First to come into view were those pins: beautiful, hairpin legs, barely a curve in sight. This roadside discard was from another era, before flimsy flatpack furniture and mass-produced blah. But what made this wreck of a cabinet even more stunning was the fact those legs went all the way around to drawers – who would have thought!
Now, admittedly, all were affixed to warped, chipped wood, in a random pile of trash, something a heckling Wavell Heights homeowner informed me from the front porch. But those straight lines would not be left to landfill. With an old kitchen benchtop, and an accompanying glammed up garden chair, this kerbside find would become a treasured study nook. For free.
On Wednesday, satirical news website The Onion published an article on a fictional man unsure what to nominate as his “interests”, as if it should matter to anyone else:
“Racking his brain for anything that he liked or an activity that could be considered a hobby, local 42-year-old man Dennis Ferraro told reporters Tuesday that he was still unsure what his interests are.”
Well, my interests involve rummaging through other people’s hard rubbish, looking for jewels in the rough, something that can be sold, given to charity, restored or recycled. And that didn’t matter to anyone other than the woman from Wavell Heights (there’s one every outing) until Brisbane City Council this week banned kerbside collection for two years to save money. In 2020, a year of great tragedy and loss, my life was ever so slightly diminished when the council stopped allowing ratepayers to leave their hard rubbish outside to be picked up. With nothing to pick, I have become a Dennis Ferraro.
The kerbside collector, the amateur picker, the weekend street crawler, the strangers who mysteriously thin the piles for roaming council workers, are a curious species indeed. There are families out for an adventure, scrap metal dealers, electronic part finders, second-hand professionals, and people like Parnell and Son who like to think they’re above all that. Some people look like they have climbed out of a bunker and have a leg where their arm should be and a box for a hat, in a truck that probably should be left on the kerb. But everyone moves with haste if they see a potential treasure, jutting out from the plastic chairs, old barbecues, plastic pots, broken bookcases and plastic toys. At dusk, some people can still be seen sitting, alone, on a random sideboard, apparently waiting for a bigger vehicle to return. The best finds become the stuff of legends.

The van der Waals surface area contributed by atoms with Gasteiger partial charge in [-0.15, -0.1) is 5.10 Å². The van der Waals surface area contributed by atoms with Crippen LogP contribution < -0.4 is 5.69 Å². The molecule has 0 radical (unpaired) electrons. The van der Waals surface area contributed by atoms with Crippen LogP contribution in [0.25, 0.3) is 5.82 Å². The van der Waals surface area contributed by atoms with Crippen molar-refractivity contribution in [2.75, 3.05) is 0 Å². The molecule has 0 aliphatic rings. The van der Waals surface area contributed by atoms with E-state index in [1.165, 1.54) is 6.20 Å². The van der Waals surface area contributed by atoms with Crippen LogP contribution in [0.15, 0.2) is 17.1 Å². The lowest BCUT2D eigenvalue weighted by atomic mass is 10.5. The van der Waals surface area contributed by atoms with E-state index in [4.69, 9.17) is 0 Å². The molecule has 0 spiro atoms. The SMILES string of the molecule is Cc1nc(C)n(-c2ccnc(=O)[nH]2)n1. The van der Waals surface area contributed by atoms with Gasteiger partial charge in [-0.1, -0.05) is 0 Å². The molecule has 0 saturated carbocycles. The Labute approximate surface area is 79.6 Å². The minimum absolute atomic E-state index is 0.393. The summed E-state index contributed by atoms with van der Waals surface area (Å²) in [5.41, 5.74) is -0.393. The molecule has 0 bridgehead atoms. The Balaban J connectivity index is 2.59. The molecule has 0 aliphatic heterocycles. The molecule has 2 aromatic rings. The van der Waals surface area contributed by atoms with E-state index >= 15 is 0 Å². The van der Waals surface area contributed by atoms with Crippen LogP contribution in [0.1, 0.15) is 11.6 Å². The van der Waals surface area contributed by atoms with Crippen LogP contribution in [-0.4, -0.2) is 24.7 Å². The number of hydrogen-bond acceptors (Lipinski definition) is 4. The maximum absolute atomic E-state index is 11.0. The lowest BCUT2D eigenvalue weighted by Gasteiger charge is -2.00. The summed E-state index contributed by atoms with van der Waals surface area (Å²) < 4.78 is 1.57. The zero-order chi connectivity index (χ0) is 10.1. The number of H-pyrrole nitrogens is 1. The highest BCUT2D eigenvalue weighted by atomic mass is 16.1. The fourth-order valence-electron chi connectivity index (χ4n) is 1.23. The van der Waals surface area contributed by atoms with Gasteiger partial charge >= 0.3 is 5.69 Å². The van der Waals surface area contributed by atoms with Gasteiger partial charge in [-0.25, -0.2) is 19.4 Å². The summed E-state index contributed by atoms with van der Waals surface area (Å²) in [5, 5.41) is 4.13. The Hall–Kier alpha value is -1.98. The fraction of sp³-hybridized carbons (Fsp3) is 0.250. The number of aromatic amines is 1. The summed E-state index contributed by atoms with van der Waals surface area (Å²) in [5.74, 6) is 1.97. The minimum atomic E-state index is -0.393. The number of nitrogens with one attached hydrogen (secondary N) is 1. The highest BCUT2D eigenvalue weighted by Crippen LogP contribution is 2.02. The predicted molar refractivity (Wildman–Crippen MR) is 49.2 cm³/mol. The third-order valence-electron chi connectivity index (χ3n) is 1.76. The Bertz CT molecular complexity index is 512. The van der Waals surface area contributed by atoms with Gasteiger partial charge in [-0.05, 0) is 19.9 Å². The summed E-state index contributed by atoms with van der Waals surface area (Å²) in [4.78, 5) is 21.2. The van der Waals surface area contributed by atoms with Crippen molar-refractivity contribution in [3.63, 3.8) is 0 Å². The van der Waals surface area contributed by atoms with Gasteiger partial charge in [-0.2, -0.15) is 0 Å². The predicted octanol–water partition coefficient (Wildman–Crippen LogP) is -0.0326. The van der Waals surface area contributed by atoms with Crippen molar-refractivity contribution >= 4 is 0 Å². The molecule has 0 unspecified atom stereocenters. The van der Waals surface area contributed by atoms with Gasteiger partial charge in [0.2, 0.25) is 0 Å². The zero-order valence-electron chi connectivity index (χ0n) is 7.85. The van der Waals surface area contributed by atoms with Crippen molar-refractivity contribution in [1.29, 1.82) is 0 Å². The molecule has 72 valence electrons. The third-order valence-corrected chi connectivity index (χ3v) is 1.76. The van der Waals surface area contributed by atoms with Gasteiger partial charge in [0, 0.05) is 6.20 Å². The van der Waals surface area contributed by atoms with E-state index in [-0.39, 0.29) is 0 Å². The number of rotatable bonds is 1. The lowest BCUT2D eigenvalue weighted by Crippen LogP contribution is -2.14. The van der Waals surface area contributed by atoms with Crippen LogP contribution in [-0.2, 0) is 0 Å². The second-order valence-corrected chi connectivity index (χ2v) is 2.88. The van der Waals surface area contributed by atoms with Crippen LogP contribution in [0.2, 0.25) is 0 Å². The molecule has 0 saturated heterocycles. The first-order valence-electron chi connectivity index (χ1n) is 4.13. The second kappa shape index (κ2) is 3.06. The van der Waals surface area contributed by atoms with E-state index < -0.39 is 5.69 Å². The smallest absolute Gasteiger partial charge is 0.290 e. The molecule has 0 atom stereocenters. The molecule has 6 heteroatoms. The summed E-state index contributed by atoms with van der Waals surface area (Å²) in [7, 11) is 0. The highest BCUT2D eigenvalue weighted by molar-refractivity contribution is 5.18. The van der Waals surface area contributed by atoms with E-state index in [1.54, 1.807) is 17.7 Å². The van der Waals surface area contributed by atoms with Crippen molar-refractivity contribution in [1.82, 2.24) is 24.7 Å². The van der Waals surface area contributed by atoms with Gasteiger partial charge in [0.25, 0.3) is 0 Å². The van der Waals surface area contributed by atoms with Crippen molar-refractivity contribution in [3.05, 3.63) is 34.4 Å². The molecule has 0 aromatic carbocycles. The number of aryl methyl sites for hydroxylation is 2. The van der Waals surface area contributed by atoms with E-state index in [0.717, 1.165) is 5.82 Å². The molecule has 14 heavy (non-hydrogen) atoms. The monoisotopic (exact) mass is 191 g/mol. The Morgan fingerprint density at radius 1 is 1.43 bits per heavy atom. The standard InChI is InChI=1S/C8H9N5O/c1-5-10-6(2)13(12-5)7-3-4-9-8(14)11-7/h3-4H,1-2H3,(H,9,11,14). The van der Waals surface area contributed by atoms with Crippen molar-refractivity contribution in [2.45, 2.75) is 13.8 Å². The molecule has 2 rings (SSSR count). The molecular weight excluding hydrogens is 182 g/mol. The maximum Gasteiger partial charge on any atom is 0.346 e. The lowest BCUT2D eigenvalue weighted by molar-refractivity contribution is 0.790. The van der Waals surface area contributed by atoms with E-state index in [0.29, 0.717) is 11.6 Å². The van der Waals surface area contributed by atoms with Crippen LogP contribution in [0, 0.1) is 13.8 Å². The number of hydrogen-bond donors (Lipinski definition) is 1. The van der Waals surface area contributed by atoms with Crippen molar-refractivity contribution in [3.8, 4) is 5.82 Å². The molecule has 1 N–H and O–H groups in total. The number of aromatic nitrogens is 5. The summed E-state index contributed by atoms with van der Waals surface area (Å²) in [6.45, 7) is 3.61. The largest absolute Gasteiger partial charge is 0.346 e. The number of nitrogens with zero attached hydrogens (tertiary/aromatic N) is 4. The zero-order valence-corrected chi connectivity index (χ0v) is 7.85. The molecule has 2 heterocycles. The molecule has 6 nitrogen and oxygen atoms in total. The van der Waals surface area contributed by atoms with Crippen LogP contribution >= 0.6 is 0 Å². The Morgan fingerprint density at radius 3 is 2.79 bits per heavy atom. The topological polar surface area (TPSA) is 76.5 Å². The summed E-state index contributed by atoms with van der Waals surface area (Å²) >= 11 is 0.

Every room in our house has such a piece of furniture, and more pieces have been sold online. My son has made good money selling near-new sneakers, bikes and skateboards, and always argues for space in the back. We regret some of the things not picked, like the locked but rattling safe at Hamilton. Still, it’s an opportunity to check out Brisbane on a weekend, to laugh, to ponder, to recognise value in things, to brainstorm money-making ideas. And we help clear the streets.
Sometimes, there is shame in having this as an interest. Being spotted by someone you know, wanting to explain that you have money but just want to make money. Digging in front of a homeowner, insisting you’re not the type to make a mess. Coming home empty-handed and wondering what the hell you’re doing with your life. On Wednesday, in the budget, council made that decision for me.
For two years, this Dennis Ferraro will have no interests, and homeowners across Brisbane will be denied their civic right and constitutionally-enshrined freedom to leave their crap just outside the front fence (Marie Kondo would scream). Hopefully, the more wasteful in the community will realise that flatpack furniture soon becomes an unnecessary landfill item, and that plastic is not-so fantastic. The ugliest part of kerbside collection is how frequently the same items are being discarded.
Maybe the good folk of Brisbane will learn to appreciate any vintage and antique furniture, linger over the older designs and true workmanship, learn to upcycle and repurpose, and keep things desirable rather than disposable. Personally, however, I think that would be extremely selfish and short-sighted and they should just wait for 2022. I’ll be ready to pop around.Jump to next article